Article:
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Are College Football Playoffs Fair - Enough?

Matthew Tucker played for TCU, Texas Christian University
Matthew Tucker played for TCU, Texas Christian University

Matthew Tucker played for TCU, Texas Christian University
Credit SD Dirk via flickr
/
Matthew Tucker played for TCU, Texas Christian University

Let’s start 2015 with a little hypothetical: Let’s imagine that you’ve been driving a clunker for years and you finally have the opportunity to upgrade. But, instead of the sports car you’ve always wanted, you get a minivan.

If you’re a fan of big-time college football, that’s the real life situation you find yourself in. After years of deciding the season’s winner in the worst possible way, the people who run the sport have devised a slightly better method, namely a four-team playoff. Those four teams, Alabama, Oregon, Florida State and Ohio State, were chosen by a 12-member committee and met in the Rose and Sugar bowls last week, with Oregon and Ohio State emerging as winner. Those two schools will meet next Monday night in suburban Dallas in what is purported to be the first ever national championship game. This is supposed to be an improvement on the mess that has been in place for decades.

Sorry, but, from this perspective, what we now have is a steady diet of hamburger after years of Spam. It might be an improvement, but filet mignon is better and easily achievable and affordable.

A quick primer is in order: Unlike the rest of college athletics, which is governed by the NCAA, football at the highest level is run by 10 conferences. Technically, that’s not true. Only the five biggest leagues, the Atlantic Coast, Big Ten, Big 12, Pac 12 and Southeastern, have a realistic chance to send a representative to this four team set-up. And if you were paying attention, you noticed that there are five conferences and only four teams, meaning at least one league will always be on the outside, assuming that the committee doesn’t take two schools from the same conference.

This playoff system is reportedly being funded by $7.3 billion in television rights fees being paid out by ESPN over a 12 year deal, meaning there’s plenty of money to go around, if all the parties want to share. And therein lies the rub. Leaders of the Power Five, as they are known, have no interest in divvying up that much scratch beyond what their coffers can hold. So, they are determined to keep the playoff numbers as low as possible. The playoff is supposed to remain at four for the entire ESPN contract and while there is some clamor for expansion to six or eight teams, there’s every chance that it will stay a four team set-up for the foreseeable future.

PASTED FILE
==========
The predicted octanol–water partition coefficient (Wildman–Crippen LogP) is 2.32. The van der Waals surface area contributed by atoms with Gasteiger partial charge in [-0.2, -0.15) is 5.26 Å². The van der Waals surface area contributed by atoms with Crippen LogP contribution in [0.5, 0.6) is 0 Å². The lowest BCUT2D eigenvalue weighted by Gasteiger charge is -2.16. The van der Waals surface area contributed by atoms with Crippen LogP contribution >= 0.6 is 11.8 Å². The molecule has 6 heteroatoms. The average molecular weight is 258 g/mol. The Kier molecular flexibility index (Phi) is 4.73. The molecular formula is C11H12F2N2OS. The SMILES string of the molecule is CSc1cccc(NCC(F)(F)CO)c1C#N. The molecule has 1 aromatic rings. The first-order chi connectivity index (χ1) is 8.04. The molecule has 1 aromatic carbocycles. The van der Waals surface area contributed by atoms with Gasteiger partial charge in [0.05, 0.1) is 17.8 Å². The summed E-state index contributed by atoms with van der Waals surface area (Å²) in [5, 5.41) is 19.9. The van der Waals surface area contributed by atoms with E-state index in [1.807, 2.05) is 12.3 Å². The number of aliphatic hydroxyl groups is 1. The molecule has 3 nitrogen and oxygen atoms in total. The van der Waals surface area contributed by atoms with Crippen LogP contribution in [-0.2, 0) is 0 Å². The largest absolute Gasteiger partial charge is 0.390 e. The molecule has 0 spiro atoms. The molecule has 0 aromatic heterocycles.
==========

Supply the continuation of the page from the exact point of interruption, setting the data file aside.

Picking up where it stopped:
The leagues and ESPN will no doubt point to the fact that the two semifinal games were the most watched games in ESPN’s 37 year history that they are right. But it hardly seems fair that young men at schools like Western Kentucky and Marshall shouldn’t have the same chance at a championship as schools like Kentucky and West Virginia. That’s the way it happens in every other sport, so why not football?

Let the 10 conferences decide their champions, then let the committee pick six other schools then seed them, like the basketball tournament. The nation will be riveted and the sports fan will finally get the Maserati he wants rather than the Odyssey he has to settle for.

Copyright 2015 WYPR - 88.1 FM Baltimore

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Milton Kent hosted the weekly commentary Sports at Large from its creation in 2002 to its finale in July 2013. He has written about sports locally and nationally since 1988, covering the Baltimore Orioles, University of Maryland men's basketball, women's basketball and football, the Washington Wizards, the NBA, men's and women's college basketball and sports media for the Baltimore Sun and AOL Fanhouse. He has covered the World Series, the American and National League Championship Series, the NFL playoffs, the NBA Finals and 17 NCAA men's and women's Final Fours. He currently teaches journalism at Morgan State University.